By Abigail Diaz, Director of Education & Public Programs at the Wisconsin Maritime Museum
Of the 28 submarines built during World War II in Manitowoc, four remain on Eternal Patrol. USS Lagarto (SS 317) remained a mystery for more than sixty years after being lost in May 1945. The submarine was discovered in the Gulf of Thailand in 2005, finally giving answers to the family and loved ones who survived the eighty-six crewmen aboard when Lagarto was attacked. USS Golet (SS 361), USS Kete (SS 369) and USS Robalo (SS 273) all remained missing until recently.
In May 2019, nearly fifteen years to the date of the rediscovery of USS Lagarto (SS 317), the identity of a submarine found near the Palawan Islands in the Philippines was confirmed by the U.S. Navy to be USS Robalo (SS 273).
The USS Robalo (SS 273) was commissioned and launched in Manitowoc in 1943. Manitowoc Shipbuilding Company employees worked around the clock and built Robalo in just six months. The commissioning party was held on September 24, 1943 at the Manitowoc Elk’s Club. The submarine was then floated down the Mississippi River to begin its service in the military.
In the fall of 1944, the submarine did not return from a war patrol and was presumed lost after hitting a mine. Robalo was last heard from on July 2, 1944. Of the eighty-one crewmen, four survived the blast but were later captured. The survivors were taken to a POW camp where they were later able to pass a note to another American and inform them of their capture. These men were never heard from again. Over the course of its time in the war, Robalo completed two war patrols and earned two Battle Stars.
The story of USS Robalo (SS 273) and its later discovery, is one of bravery, heroism and tragedy. But there is another story less often told about this Manitowoc-built submarine.
At the time of its sinking, two African Americans were serving aboard the vessel: Steward’s Mate Davie L. Williams and Officer’s Cook Elliot Gleaton, Jr. Their stories, along with the history of African submariners, are an important aspect of American history that is worth retelling.
African American sailors have played an integral role in the U.S. Navy since its founding during the Revolutionary War. They have served in every American conflict since then including the War of 1812 and the Civil War. It was after the Civil War that formal efforts were made to segregate the Navy, relegating all African American sailors to the positions of messmen, stewards or cooks. Some commanding officers ignored these orders but there was still a devastating effect on the makeup on the naval force. In fact from 1919-1932, African American men were restricted from enlisting.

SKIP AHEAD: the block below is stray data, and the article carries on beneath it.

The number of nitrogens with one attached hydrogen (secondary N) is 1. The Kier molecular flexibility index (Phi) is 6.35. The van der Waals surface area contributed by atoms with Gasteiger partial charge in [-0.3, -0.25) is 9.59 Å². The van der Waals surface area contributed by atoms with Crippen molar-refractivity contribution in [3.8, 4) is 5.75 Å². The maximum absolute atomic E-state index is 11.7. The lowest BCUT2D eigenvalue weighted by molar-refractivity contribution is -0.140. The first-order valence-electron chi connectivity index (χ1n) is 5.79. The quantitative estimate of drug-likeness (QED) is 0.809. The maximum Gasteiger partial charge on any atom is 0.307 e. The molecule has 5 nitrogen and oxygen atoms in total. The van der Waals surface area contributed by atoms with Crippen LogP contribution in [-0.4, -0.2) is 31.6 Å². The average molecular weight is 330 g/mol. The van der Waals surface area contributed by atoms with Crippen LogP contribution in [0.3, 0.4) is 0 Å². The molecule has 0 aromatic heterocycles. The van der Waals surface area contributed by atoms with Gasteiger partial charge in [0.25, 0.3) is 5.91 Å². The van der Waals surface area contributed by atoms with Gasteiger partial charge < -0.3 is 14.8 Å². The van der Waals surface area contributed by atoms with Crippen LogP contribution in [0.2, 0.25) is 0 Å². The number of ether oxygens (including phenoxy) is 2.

African American sailors served throughout all of World War II, from Pearl Harbor to the Japanese surrender, though they were often relegated to working in the mess and prohibited from being a part of gun crews. Finally in 1942, President Roosevelt issued an executive order prohibiting racial discrimination in war industries though African American sailors continued to be segregated during naval schooling and training. As an interesting side note, the United States Naval Women’s Reserve (better known as WAVES) recruited African American women starting in 1944 and the following year, the first African American woman enlisted as a member of the Navy. Despite the additional obstacles and barriers, African American submariners and sailors played an integral role during World War II.
Looking through pictures and records of the crew is a stark reminder of the incredible bravery they displayed. Little is known about the two African American men on Robalo but I was able to piece together small snippets of their lives. Elliot Gleaton, Jr. was from South Carolina and notably made eight war patrols, three of which were on Robalo. He also served on USS Shad.
Davie Williams was only nineteen when he lost his life on Robalo. Like so many others in wartime, he was just starting his adult life. In the Museum’s collection, we have an image of Williams dancing alone at the commissioning party in Manitowoc. While I don’t know Davie Williams or his family, this picture captures a free-spirited moment in time for a young man who was about to set off to war. Both men, along with the other Robalo crewmen, were awarded Purple Hearts for their service to the country.
The Wisconsin Maritime Museum continues to remember and honor all of the brave men and women who have made the ultimate sacrifice. Much of the research in this article was found in Black Submariners in the United States Navy, 1940-1975 by Glenn A. Knoblock.
Abigail Diaz is the Director of Education & Public Programs at the Wisconsin Maritime Museum in Manitowoc, Wisconsin.